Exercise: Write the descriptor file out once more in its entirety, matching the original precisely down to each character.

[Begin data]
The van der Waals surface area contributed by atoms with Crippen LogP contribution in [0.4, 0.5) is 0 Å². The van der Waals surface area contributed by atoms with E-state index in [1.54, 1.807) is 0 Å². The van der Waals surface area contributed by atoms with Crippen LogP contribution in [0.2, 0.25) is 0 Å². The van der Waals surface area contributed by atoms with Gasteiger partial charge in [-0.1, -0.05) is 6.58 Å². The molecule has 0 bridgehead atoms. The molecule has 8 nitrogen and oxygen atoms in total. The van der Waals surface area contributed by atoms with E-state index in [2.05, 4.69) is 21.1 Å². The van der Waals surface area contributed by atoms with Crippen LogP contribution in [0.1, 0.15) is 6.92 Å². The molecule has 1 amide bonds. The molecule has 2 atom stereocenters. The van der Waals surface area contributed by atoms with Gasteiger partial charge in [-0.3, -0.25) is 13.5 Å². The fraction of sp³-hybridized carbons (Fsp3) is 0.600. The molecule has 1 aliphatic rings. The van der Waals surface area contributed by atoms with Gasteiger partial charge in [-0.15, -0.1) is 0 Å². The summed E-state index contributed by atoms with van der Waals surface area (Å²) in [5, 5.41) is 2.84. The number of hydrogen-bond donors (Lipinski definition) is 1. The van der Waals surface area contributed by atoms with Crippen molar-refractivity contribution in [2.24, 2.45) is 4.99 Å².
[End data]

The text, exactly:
The van der Waals surface area contributed by atoms with Crippen LogP contribution in [0.4, 0.5) is 0 Å². The van der Waals surface area contributed by atoms with E-state index in [1.54, 1.807) is 0 Å². The van der Waals surface area contributed by atoms with Crippen LogP contribution in [0.2, 0.25) is 0 Å². The van der Waals surface area contributed by atoms with Gasteiger partial charge in [-0.1, -0.05) is 6.58 Å². The molecule has 0 bridgehead atoms. The molecule has 8 nitrogen and oxygen atoms in total. The van der Waals surface area contributed by atoms with E-state index in [2.05, 4.69) is 21.1 Å². The van der Waals surface area contributed by atoms with Crippen LogP contribution in [0.1, 0.15) is 6.92 Å². The molecule has 1 amide bonds. The molecule has 2 atom stereocenters. The van der Waals surface area contributed by atoms with Gasteiger partial charge in [-0.3, -0.25) is 13.5 Å². The fraction of sp³-hybridized carbons (Fsp3) is 0.600. The molecule has 1 aliphatic rings. The van der Waals surface area contributed by atoms with Gasteiger partial charge in [-0.15, -0.1) is 0 Å². The summed E-state index contributed by atoms with van der Waals surface area (Å²) in [5, 5.41) is 2.84. The number of hydrogen-bond donors (Lipinski definition) is 1. The van der Waals surface area contributed by atoms with Crippen molar-refractivity contribution in [2.24, 2.45) is 4.99 Å².